Why everyone is talking about the “Millennial Whoop,” everyone is tired of those “Millennials have killed…” headlines, it’s time for fashion retailers to ditch the logos, and more links to click on to end your week!
You may not know what the Millennial Whoop is, but once you do you will not be able to escape it. Writer Patrick Metzger of The Patterning first pointed out the phenomenon, describing it as “a sequence of notes that alternates between the fifth and third notes of a major scale… A singer usually belts these notes with an ‘Oh’ phoneme, often in a ‘Wa-oh-wa-oh’ pattern. And it is in so many pop songs it’s criminal.” He wasn’t kidding. Millennial musicians like Katy Perry, Demi Lovato, and Frank Ocean are singing the Whoop, making is a new music norm—like it or not.
We’ve reached the peak of the “Millennials are killing (insert industry/product/institution here)” narrative. Even though accusations can be boiled down to young consumers just acting differently from the consumers who came before them (as expected), the media is continuing to paint Millennials as a “generation of murders,” to lure in more readers—especially the older crowd who fears change. According to their headlines, Millennials have killed everything from golf to diamonds to credit—but don’t miss one meme that’s illustrating how maybe it’s time to let “Millennials are killing…” die already.
Teens have left a retail wasteland in their wake, sending retailers like Aéropostale and PacSun into bankruptcy, and leaving Abercrombie & Fitch with plummeting sales and stocks. Although the latter has attempted to revive their image by cutting back on logoed clothing items, they may consider ditching the concept all together. According to our recent Ypulse survey, 52% of 13-17-year-olds don’t like wearing clothing and items with logos on them. Don’t miss this inside look on what New York teens really wear, which shows how “rather than subscribing to the status quo, they approach getting dressed as an opportunity to be both authentic and unique.”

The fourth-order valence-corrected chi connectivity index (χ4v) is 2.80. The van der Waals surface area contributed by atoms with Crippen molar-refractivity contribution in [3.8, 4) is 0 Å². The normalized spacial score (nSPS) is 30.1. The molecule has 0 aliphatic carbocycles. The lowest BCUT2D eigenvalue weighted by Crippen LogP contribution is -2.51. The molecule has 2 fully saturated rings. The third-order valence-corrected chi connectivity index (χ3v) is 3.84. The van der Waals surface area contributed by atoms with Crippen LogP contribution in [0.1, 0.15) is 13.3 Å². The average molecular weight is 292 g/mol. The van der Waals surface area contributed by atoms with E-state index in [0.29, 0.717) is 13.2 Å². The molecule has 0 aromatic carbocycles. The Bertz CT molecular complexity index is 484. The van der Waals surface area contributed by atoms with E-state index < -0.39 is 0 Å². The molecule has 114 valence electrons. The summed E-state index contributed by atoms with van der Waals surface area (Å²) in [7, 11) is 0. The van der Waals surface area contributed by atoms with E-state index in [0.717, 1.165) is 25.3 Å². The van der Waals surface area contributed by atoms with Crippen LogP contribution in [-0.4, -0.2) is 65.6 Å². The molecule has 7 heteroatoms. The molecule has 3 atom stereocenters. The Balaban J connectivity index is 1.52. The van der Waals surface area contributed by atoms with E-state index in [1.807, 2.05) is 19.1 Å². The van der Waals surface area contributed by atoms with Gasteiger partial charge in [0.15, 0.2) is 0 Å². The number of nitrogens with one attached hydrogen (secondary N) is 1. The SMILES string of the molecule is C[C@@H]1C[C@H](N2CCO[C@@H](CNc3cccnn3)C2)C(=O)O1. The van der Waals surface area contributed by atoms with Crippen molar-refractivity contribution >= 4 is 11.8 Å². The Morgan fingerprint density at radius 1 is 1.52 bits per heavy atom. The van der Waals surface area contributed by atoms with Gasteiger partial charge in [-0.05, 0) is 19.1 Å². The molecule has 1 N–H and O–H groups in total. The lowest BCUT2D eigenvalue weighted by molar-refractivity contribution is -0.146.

Young consumers aren’t following the news in the traditional sense, as evidenced by the fact that Facebook was number three on our list of Millennials and teens’ top go-to news sources. Although Mark Zuckerberg himself has stated Facebook is “not a news site,” the American Press Institute says 88% of Millennials are getting their news at least occasionally from the platform. But don’t miss how Facebook is struggling in their news source role. After axing their editorial team after accusations that they were hiding conservative news from Trending Topics, they implemented an algorithm to automate the process with unfortunate results. One fake news story about “Fox News commentator Megyn Kelly’s supposed secret affinity for Hillary Clinton” landed on the top of the Trending list.
Brands are continually looking for new ways to reach young consumers on the social media platforms they spend so much time on, and the key to standing out from the pack is continually evolving—just like the platforms themselves. This week we talked about some standout strategies, and the importance of using new features in interesting ways. Instagram’s newly released Zoom feature, which allows users to (finally) zoom into photos for a closer look, has already inspired brands to prompt “action of discovery.” Don’t miss how brands like Bud Light Lime-A-Rita, Primark, and TurboTax are posting images that require a closer glance to engage users.
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